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More September Features:

Research aided by Fellows program
Professors introduce local election
U of M tailgaters recycle
Theatrical group
Cash builds a firm foundation
Chando sees 'different' side of U of M
Lockhart locks in honor
Wright-Savage lauded
Adopt an Angel
Names in the news

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September 2010 Briefs

Washington Monthly magazine has listed the University of Memphis among the top 100 schools in its 2010 universities rankings. The U of M comes in at No. 100, right behind the State University of New York at Stony Brook and the University of Connecticut, and ahead of the University of Massachusetts, Boston University and the University of Tennessee. 

Dr. Joan Thomas, associate professor in the University of Memphis’ Loewenberg School of Nursing, has received a grant of $787,696 from the Health Resources and Services Administration (HRSA) to prepare future nurse executives. The three-year award is one of the largest HRSA grants ever received at the U of M. 


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Promising U of M research aided by new Fellows program

By Greg Russell

The device is small—about the size of a penny—but can deliver millions of dollars in returns and provide a great benefit to law enforcement agencies and to consumers who have had items stolen. And thanks to a newly established Fellows program at the University of Memphis, that device, the AutoWitness tracking sensor created by U of M professor Santosh Kumar, may see the light of day.

Dr. Kumar and three other University faculty members are the beneficiaries of the newly established First Tennessee Entrepreneurship and Innovation Fellows program. It is designed to deliver critical funds to four U of M researchers who are entrepreneurial and engaged in promising research, allowing them to advance their projects into the commercial marketplace.

Gary Emmert

Robert Kozma

Santosh Kumar

Eugene Pinkhassik

Gary Emmert

Robert Kozma

Santosh Kumar

Eugene Pinkhassik

“This program will be an exciting new addition to our efforts to support innovation and entrepreneurship, while contributing to economic growth and community development,” said Julie Johnson, U of M vice president for Advancement and executive director of the University of Memphis Foundation.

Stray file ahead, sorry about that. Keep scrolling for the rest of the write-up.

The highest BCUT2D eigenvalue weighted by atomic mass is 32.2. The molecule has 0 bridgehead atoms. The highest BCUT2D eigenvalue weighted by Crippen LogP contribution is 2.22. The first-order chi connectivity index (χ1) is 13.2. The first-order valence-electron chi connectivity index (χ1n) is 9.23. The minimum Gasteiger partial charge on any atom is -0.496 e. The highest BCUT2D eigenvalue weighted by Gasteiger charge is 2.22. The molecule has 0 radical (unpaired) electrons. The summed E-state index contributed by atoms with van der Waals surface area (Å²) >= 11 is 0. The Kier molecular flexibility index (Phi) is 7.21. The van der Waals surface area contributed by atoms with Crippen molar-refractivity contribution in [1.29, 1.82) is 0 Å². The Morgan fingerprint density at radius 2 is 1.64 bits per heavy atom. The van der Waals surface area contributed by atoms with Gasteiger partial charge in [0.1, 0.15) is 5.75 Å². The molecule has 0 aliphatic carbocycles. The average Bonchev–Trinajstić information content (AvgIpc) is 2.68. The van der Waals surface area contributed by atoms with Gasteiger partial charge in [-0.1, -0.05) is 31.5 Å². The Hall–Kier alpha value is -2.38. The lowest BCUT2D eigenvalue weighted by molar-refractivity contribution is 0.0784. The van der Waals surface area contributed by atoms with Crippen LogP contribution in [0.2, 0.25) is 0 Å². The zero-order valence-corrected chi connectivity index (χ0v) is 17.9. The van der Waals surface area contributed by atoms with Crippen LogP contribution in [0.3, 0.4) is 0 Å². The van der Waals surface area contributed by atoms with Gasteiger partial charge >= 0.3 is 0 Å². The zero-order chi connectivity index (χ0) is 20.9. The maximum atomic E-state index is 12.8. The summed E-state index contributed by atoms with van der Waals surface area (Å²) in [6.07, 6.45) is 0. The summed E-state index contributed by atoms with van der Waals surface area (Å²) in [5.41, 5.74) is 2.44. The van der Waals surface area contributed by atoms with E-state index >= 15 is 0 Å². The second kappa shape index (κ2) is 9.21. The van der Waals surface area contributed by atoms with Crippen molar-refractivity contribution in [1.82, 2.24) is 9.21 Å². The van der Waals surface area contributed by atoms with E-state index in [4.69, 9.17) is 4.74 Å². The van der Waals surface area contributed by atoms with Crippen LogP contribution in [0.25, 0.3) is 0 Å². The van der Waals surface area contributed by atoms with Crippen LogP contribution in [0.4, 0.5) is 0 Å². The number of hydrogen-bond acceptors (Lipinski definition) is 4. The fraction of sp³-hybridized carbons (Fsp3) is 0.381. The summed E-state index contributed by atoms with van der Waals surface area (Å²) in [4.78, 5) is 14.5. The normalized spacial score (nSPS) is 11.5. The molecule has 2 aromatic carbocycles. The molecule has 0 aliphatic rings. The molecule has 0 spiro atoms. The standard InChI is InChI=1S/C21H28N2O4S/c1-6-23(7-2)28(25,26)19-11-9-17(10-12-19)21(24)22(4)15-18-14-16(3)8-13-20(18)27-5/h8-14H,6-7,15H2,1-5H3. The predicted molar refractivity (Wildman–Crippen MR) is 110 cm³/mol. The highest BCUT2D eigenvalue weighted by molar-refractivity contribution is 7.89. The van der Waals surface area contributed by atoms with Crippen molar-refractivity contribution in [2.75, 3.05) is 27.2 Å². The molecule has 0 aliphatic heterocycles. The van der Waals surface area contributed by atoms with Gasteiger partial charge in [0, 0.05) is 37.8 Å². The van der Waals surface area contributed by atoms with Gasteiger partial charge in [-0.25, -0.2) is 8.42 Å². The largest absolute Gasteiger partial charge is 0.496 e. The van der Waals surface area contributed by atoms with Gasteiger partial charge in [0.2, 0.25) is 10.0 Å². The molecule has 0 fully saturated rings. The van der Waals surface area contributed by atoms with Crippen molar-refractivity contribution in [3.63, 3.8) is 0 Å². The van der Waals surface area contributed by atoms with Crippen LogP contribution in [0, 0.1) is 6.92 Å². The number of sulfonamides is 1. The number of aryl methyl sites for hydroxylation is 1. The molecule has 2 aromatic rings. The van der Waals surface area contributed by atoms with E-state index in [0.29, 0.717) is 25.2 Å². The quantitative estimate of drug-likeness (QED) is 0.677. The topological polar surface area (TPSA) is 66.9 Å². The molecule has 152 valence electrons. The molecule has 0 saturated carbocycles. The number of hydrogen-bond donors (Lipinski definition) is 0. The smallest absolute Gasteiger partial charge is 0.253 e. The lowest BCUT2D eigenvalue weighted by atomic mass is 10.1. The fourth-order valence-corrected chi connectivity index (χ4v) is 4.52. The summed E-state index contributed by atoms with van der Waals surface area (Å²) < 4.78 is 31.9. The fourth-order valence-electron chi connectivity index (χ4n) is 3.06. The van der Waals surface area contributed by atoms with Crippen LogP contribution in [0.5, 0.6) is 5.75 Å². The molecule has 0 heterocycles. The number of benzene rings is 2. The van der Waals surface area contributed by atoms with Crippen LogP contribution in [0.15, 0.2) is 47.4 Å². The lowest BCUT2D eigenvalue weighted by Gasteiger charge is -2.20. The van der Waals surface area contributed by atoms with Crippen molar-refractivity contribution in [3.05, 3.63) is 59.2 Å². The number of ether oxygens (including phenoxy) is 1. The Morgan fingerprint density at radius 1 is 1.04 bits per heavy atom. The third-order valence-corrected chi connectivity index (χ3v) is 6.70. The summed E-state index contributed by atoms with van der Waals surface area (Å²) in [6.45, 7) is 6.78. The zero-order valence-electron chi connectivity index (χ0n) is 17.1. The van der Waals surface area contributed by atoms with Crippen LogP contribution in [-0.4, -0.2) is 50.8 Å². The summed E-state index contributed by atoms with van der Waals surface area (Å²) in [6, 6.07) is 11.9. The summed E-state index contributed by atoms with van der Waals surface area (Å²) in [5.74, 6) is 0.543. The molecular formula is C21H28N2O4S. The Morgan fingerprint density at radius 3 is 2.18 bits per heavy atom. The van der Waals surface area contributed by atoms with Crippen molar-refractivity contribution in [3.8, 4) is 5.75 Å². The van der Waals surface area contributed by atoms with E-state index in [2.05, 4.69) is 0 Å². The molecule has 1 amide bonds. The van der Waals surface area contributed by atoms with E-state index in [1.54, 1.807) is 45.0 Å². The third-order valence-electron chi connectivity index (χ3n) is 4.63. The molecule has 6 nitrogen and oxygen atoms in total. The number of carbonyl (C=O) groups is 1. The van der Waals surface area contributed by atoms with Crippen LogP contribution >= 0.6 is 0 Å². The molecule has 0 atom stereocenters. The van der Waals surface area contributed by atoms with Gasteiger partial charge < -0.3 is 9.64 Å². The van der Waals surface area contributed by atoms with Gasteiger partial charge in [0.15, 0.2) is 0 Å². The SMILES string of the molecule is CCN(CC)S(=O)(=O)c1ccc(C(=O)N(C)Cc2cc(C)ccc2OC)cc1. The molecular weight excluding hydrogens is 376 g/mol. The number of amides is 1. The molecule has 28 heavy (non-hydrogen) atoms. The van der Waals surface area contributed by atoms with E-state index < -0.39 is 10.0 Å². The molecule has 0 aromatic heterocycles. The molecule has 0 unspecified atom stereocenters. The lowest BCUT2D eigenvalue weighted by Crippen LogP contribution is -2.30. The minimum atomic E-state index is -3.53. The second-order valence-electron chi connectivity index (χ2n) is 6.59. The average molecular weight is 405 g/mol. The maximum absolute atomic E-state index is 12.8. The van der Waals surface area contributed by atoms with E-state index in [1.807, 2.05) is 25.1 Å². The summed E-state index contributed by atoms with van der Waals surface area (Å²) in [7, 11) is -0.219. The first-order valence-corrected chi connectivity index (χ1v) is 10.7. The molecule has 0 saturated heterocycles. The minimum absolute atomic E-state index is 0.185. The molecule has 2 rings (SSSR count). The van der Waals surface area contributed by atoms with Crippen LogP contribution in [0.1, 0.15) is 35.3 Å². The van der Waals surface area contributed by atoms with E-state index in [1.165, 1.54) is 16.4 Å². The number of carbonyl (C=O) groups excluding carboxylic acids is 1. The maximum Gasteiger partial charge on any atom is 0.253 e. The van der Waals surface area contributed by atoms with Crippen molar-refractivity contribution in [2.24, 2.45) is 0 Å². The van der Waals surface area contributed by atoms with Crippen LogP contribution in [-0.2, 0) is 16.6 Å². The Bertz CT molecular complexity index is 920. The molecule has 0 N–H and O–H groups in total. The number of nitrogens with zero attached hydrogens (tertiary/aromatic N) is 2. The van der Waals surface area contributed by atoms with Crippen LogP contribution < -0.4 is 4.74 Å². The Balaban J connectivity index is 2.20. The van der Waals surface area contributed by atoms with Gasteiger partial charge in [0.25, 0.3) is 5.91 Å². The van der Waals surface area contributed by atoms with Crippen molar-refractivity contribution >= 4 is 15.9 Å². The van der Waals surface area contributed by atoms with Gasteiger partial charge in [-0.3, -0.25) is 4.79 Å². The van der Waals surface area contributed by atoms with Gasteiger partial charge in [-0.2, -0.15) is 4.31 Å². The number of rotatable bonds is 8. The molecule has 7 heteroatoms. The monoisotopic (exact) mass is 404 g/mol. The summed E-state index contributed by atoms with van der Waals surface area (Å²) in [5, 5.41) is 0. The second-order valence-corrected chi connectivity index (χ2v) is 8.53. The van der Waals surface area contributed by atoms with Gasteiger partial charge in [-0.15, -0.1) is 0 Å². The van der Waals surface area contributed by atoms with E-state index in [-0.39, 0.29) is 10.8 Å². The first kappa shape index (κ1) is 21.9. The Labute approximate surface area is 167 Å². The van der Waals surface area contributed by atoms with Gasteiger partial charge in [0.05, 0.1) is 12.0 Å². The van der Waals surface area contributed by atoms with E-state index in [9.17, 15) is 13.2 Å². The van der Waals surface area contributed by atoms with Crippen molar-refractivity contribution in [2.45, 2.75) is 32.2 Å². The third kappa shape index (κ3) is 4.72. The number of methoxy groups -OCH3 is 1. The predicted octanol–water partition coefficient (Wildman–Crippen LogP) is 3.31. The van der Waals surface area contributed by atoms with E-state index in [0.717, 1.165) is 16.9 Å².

Each Fellow will receive a monetary package of $22,500, which includes a $5,000 faculty stipend, a $2,500 student research stipend, $5,000 in support for business consultants and $10,000 to support costs associated with creating a proof of concept or prototype. Fellows are designated for a year and receive their stipend upon delivery of a commercialization or business plan to the University’s director of Technology Transfer.

The FedEx Institue of Technology’s Office of Technology Transfer will administer and monitor program activities, identifying mentors to provide advice and technical assistance to the Fellows.

U of M administrators sought such a program to fill a gap in funding for activities that move research beyond the lab and into the commercial area. It will aid in supporting the transition from basic and applied research to “market-ready.”

The First Tennessee Foundation is funding the initiative.

Besides Kumar, Drs. Robert Kozma, Gary Emmert and Eugene Pinkhassik have been selected for the first year of the Fellows program.

Kumar’s device not only detects thefts of items, it has a tracking component that allows police to follow the path of a stolen item. “The goal is actually to lead to the arrest of the suspect,” Kumar said.

Funds from the Fellows program will allow Kumar’s group to purchase additional hardware to enhance the product and provide for a commercialization plan for its rapid adoption by police, consumers and businesses.

Kozma, a mathematics professor, has developed an algorithm that will allow optimization of large complex systems as well as provide the capability to generate learning-based predictive models. The potential for this technology to improve efficiency and predictive capability is enormous: electric power distribution, corporate supply chains, military asset staging and deployment are a few of the potential applications for this technology.

The Fellows program funding will allow him and the FedEx Institute to hire a world-class expert in the business of complex systems optimization with the goal of analyzing the market potential and proposing an initial business model.

Emmert, associate professor of chemistry, has established one of the leading research laboratories dedicated to monitoring the quality of drinking water, a local and global issue. He has three patents pending and two invention disclosures in the process of patent application.

Pinkhassik is also an associate professor of chemistry. His research group has invented a novel method to encapsulate catalysts, which will significantly reduce the cost of manufacture for pharmaceuticals and fine chemicals. The encapsulated catalysts will also ease the environmental burden caused by heavy metal components of many modern catalysts by allowing the manufacturer to recover a greater portion of the catalysts for re-use. 

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